After Robinson escaped, his kidnapper fled to Sarasota, Fla. But thanks to her testimony as well as a tip from her own sister, the police were able to track her down. Richard Ivonitz took his own life at the age of 38, after being surrounded by law enforcement officers.
Evidence found that his apartment linked Ivonitz to the kidnappings and murders of three Spotsylvania County, Va., girls — Sofia Silva, 16; Kristin Lisk, 15; and her sister, Katie Lisk, 12. Notes discovered by investigators indicate that Ivonitz already had an eye on other potential victims. Those notes contained the addresses as well as their details of two other young girls.
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The documentary revealed that Robinson was furious, Avonitz committed suicide because she wanted to face him in court.
“I wanted him to know I had kicked him out,” she explained. “I wanted him to know that in choosing me, I wasn’t going to be his intended victim. He was the kind of criminal who chased people. I wasn’t in my usual place in my usual time, so I Wasn’t an intended victim. So I wanted him to know that choosing me, his victim of opportunity, was his biggest mistake ever.”
“I was a little pissed about it,” Robinson said. “My feelings have escalated over the years to feeling relieved that he killed himself because I never got to go to trial. I never got to sit in court and talk about all the details about what happened to me.” I never have to worry about her freaking out or having to do it.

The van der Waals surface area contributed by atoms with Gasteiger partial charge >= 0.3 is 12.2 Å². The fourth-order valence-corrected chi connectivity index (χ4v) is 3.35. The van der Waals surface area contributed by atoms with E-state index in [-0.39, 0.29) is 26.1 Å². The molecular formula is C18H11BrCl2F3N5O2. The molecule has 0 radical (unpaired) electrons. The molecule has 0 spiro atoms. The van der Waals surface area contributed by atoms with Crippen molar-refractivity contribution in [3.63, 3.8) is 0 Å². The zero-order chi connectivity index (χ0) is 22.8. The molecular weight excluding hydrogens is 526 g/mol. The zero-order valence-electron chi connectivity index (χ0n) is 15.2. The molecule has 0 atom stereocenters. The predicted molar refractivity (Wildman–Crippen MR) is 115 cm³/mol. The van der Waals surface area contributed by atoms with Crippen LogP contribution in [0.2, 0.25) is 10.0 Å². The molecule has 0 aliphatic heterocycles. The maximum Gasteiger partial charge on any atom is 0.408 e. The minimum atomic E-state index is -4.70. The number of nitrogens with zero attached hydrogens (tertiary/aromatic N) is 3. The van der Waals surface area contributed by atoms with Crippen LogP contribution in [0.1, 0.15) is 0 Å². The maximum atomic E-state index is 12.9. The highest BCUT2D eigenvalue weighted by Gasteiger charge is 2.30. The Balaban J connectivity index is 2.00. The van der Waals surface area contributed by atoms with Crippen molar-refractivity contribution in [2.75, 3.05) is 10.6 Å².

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“But I am still angry in many ways for different reasons. Now I am angry because I think he is responsible for other crimes. Now it will be very difficult to identify him as the person responsible for those crimes . and I think we would have been able to link him to some things if it weren’t for the fact that he killed himself.”
But Robinson still wanted to find a way and help others. In 2010, he graduated from the South Carolina Criminal Justice Academy, WISTV.com informed of. He also began working with the Richland County Sheriff’s Department as a school resource officer. Today the married mother of two is active on TikTok where she hopes to uplift other survivors.
“… whenever a criminal chooses a victim, they often choose someone who doesn’t look like they’re going to put up a fight, so to speak,” she said. “There are different ways we can move ourselves, make eye contact with people. When you’re walking, don’t get distracted and observe your surroundings… but really “A stranger kidnapping or a stranger attack is a lot more rare than anyone knows. I’m very passionate about helping people assess and maintain healthy boundaries.”
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Looking back, Robinson said the story of his survival is hope.
“Even the negative things that happen to us, we get to choose whether it’s something that’s going to define us, or if it’s something that’s going to refine us,” she said. said. “It’s about leading your way, taking that power back into your own hands, and taking back your life.”
“Escaping Captivity: The Kara Robinson Story” airs Friday, October 15 at 10 a.m. ET on Oxygen. The special is also available for streaming on Hulu.